Another key area of intervention to safeguard wild tiger populations is to improve coexistence through reduction of human wildlife conflicts (HWC). Although HWC are not a problem for all projects across the portfolio, where HWC is a key component of the project (two projects in Nepal and another in the transboundary area between India and Bangladesh in the Sundarbans) there has been on average a 75% reduction in human mortality caused by tigers and leopards. As part of an integrated conflict management approach, predator proof fencing is a key component of many projects. ITHCP has funded 138,228 km of predator proof fencing across the portfolio.
The ITHCP covers 4.5% of the global habitat that still exists for wild tigers (estimated 1,200,000 km²). Of this, 62% is protected area, 33% is buffer/multiuse zone and 5% is corridor.
In order to ensure effective management of protected areas, projects have been providing changes in their METT scores (Management Effectiveness Tracking Tool, a widely used global system for measuring protected area management against pre-set criteria). Eight of the 12 projects have provided METT scores and have shown the project average of a 22% increase.
In order to improve the effectiveness of protected area management, ITHCP has provided equipment and infrastructure. These include 78 guard posts and 24 vehicles (cars, boats and motorbikes).
Landscape management and habitat restoration
Working with local communities inclusively is essential for long-term sustainability and conservation of priority landscapes. Six of the 12 ITHCP projects of Phase I have created state-of-the-art land-use management plans together in consultation with local communities as a result of ITHCP funds. Although always an important activity, this is fundamental in areas that do not have well established protected area networks, such as in Myanmar where 5,656 members of local community groups have been directly involved in land use planning.
Other areas for intervention include restoration of habitat across all three habitat categories (core areas, buffer zones and corridors). This includes the removal of invasive species and replanting of trees. Across the portfolio, 6,717 km² of habitat has been restored with over 482,000 native trees planted.
One specific habitat category is corridor. Although this makes up a small percentage of the area covered by ITHCP, corridors are key to ensuring that individuals from different sub-populations within a meta-population remain connected and can disperse to new protected areas to find food and mates.
Development of sustainable livelihoods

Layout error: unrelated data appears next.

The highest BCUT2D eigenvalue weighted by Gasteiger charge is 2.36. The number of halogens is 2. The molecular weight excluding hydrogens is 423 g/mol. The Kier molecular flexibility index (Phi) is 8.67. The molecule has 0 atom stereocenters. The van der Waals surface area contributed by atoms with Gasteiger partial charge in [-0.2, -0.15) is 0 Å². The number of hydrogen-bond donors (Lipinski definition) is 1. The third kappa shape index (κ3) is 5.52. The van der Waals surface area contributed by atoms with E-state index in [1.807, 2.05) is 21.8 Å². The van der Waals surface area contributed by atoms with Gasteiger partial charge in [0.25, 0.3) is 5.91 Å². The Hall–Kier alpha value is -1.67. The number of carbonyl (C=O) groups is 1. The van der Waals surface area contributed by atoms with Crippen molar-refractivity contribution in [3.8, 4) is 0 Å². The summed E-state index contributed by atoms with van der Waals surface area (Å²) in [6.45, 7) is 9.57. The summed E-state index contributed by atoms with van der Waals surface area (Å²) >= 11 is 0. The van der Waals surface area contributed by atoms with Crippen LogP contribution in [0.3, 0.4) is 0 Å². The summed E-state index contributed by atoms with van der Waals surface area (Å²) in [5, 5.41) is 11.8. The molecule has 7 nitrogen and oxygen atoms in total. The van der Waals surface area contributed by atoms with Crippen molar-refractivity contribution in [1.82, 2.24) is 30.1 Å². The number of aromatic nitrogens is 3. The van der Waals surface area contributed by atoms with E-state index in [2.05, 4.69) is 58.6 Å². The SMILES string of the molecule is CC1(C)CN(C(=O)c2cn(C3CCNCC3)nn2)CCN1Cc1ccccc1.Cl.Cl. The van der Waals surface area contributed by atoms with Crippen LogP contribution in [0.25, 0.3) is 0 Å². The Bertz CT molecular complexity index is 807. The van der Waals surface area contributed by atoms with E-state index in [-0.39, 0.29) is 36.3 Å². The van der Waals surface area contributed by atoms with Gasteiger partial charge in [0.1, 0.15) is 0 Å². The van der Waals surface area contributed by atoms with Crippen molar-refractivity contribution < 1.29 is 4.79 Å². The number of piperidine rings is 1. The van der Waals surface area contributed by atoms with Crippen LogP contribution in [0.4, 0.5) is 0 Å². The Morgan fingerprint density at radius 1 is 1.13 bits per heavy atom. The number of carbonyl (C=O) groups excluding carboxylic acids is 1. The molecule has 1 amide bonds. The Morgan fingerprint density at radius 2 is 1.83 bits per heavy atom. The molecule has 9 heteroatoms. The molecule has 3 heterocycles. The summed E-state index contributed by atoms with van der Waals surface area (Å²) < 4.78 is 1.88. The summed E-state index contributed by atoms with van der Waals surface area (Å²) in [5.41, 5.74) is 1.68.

A key component of all ITHCP projects is the development of sustainable livelihoods for local communities living in and around critically important habitats for tigers and their prey. ITHCP directly affected 81,778 beneficiaries. Of these approximately 54% are women, ensuring gender balance.
Awareness raising is a key activity to ensure local community participation in and support to the programme. The portfolio of the first phase of ITHCP has reached an estimated 440,000 local community members. Much of this has been through newspaper, TV and radio publications. 21%, an estimated 95,000 individuals, have been targeted by more in-depth knowledge transfer techniques such as conservation classes and workshops. This is in addition to the involvement of local communities in land-use planning as mentioned above.
As the first phase of the ITHCP draws to a close, BMZ/KfW have committed a follow-up investment with IUCN of 12.5 million Euro, which will allow to continue protecting tigers across different landscapes and supporting the local communities that live in and around these habitats.
ITHCP future phases aim to consolidate and strengthen the achievements of selected projects funded during the first phase, by scaling up the most impactful activities. In addition, they will complement geographically and thematically the ITHCP portfolio, including working in high altitude ecosystems, where tigers are expanding their range, as a possible consequence of climate change.
2022 will mark the new Chinese Year of the Tiger and the second Global Tiger Summit to be held in Vladivostok, which will assess the progress made in tiger conservation since 2010 and identify priorities and commitments for the future. The results of the first phase of the ITHCP will show the impacts of conservation efforts operating in a multidimensional approach integrating species, habitat and people.
Read the full report here: https://iucnsos.org/tiger-impact-report/